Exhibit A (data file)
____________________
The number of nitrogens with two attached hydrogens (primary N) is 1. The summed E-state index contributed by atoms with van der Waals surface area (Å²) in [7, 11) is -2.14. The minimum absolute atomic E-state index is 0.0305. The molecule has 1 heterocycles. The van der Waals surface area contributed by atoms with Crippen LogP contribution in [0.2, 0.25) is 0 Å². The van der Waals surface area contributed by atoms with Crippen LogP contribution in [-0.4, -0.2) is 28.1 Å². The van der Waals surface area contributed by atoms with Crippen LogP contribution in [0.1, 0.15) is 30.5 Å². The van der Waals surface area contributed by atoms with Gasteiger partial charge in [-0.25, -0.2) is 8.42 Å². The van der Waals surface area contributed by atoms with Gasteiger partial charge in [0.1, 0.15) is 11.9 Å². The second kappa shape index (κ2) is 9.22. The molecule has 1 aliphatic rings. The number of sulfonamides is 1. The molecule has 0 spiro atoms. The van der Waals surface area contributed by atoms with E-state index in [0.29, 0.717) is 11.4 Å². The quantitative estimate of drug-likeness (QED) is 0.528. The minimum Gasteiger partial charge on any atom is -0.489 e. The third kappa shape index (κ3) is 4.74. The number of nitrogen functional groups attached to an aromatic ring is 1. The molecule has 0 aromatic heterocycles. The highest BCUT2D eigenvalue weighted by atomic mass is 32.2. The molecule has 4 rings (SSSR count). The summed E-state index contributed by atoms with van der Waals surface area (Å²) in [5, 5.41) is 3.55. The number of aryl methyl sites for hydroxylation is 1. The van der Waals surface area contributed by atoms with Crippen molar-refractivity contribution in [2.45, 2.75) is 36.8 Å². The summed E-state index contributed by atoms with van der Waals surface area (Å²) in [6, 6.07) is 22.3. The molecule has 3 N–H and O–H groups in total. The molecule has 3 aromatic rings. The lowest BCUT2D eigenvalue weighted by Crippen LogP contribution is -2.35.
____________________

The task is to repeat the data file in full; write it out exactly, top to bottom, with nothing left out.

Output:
The number of nitrogens with two attached hydrogens (primary N) is 1. The summed E-state index contributed by atoms with van der Waals surface area (Å²) in [7, 11) is -2.14. The minimum absolute atomic E-state index is 0.0305. The molecule has 1 heterocycles. The van der Waals surface area contributed by atoms with Crippen LogP contribution in [0.2, 0.25) is 0 Å². The van der Waals surface area contributed by atoms with Crippen LogP contribution in [-0.4, -0.2) is 28.1 Å². The van der Waals surface area contributed by atoms with Crippen LogP contribution in [0.1, 0.15) is 30.5 Å². The van der Waals surface area contributed by atoms with Gasteiger partial charge in [-0.25, -0.2) is 8.42 Å². The van der Waals surface area contributed by atoms with Gasteiger partial charge in [0.1, 0.15) is 11.9 Å². The second kappa shape index (κ2) is 9.22. The molecule has 1 aliphatic rings. The number of sulfonamides is 1. The molecule has 0 spiro atoms. The van der Waals surface area contributed by atoms with E-state index in [0.29, 0.717) is 11.4 Å². The quantitative estimate of drug-likeness (QED) is 0.528. The minimum Gasteiger partial charge on any atom is -0.489 e. The third kappa shape index (κ3) is 4.74. The number of nitrogen functional groups attached to an aromatic ring is 1. The molecule has 0 aromatic heterocycles. The highest BCUT2D eigenvalue weighted by atomic mass is 32.2. The molecule has 4 rings (SSSR count). The summed E-state index contributed by atoms with van der Waals surface area (Å²) in [5, 5.41) is 3.55. The number of aryl methyl sites for hydroxylation is 1. The van der Waals surface area contributed by atoms with Crippen molar-refractivity contribution in [2.45, 2.75) is 36.8 Å². The summed E-state index contributed by atoms with van der Waals surface area (Å²) in [6, 6.07) is 22.3. The molecule has 3 N–H and O–H groups in total. The molecule has 3 aromatic rings. The lowest BCUT2D eigenvalue weighted by Crippen LogP contribution is -2.35.